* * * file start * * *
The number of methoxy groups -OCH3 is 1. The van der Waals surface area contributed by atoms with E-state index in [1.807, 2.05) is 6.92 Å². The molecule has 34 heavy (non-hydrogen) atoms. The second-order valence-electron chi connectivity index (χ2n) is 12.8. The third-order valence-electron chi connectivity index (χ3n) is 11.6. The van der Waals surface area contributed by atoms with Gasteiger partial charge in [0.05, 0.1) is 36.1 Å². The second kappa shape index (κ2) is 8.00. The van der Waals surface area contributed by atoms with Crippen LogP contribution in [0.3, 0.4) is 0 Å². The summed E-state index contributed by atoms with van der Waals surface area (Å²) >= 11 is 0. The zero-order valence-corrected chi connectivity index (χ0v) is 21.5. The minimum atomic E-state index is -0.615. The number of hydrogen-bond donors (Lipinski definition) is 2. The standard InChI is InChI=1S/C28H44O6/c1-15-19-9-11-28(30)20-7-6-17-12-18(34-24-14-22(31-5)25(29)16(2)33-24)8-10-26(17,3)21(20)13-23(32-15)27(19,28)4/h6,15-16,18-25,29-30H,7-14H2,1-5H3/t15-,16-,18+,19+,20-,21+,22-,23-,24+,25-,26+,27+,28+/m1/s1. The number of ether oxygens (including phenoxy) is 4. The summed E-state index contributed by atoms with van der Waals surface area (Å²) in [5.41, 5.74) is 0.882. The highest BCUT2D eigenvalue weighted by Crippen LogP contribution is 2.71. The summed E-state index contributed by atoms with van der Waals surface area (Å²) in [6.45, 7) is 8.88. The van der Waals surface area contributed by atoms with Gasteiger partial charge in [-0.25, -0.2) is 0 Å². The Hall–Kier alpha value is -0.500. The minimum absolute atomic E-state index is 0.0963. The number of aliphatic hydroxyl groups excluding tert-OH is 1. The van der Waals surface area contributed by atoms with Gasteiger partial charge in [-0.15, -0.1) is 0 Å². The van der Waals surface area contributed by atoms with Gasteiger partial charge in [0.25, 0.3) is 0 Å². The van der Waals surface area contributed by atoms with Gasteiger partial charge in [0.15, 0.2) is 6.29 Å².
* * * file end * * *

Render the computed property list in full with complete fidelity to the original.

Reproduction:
The number of methoxy groups -OCH3 is 1. The van der Waals surface area contributed by atoms with E-state index in [1.807, 2.05) is 6.92 Å². The molecule has 34 heavy (non-hydrogen) atoms. The second-order valence-electron chi connectivity index (χ2n) is 12.8. The third-order valence-electron chi connectivity index (χ3n) is 11.6. The van der Waals surface area contributed by atoms with Gasteiger partial charge in [0.05, 0.1) is 36.1 Å². The second kappa shape index (κ2) is 8.00. The van der Waals surface area contributed by atoms with Crippen LogP contribution in [0.3, 0.4) is 0 Å². The summed E-state index contributed by atoms with van der Waals surface area (Å²) >= 11 is 0. The zero-order valence-corrected chi connectivity index (χ0v) is 21.5. The minimum atomic E-state index is -0.615. The number of hydrogen-bond donors (Lipinski definition) is 2. The standard InChI is InChI=1S/C28H44O6/c1-15-19-9-11-28(30)20-7-6-17-12-18(34-24-14-22(31-5)25(29)16(2)33-24)8-10-26(17,3)21(20)13-23(32-15)27(19,28)4/h6,15-16,18-25,29-30H,7-14H2,1-5H3/t15-,16-,18+,19+,20-,21+,22-,23-,24+,25-,26+,27+,28+/m1/s1. The number of ether oxygens (including phenoxy) is 4. The summed E-state index contributed by atoms with van der Waals surface area (Å²) in [5.41, 5.74) is 0.882. The highest BCUT2D eigenvalue weighted by Crippen LogP contribution is 2.71. The summed E-state index contributed by atoms with van der Waals surface area (Å²) in [6.45, 7) is 8.88. The van der Waals surface area contributed by atoms with Gasteiger partial charge in [-0.25, -0.2) is 0 Å². The Hall–Kier alpha value is -0.500. The minimum absolute atomic E-state index is 0.0963. The number of aliphatic hydroxyl groups excluding tert-OH is 1. The van der Waals surface area contributed by atoms with Gasteiger partial charge in [-0.15, -0.1) is 0 Å². The van der Waals surface area contributed by atoms with Gasteiger partial charge in [0.25, 0.3) is 0 Å². The van der Waals surface area contributed by atoms with Gasteiger partial charge in [0.15, 0.2) is 6.29 Å².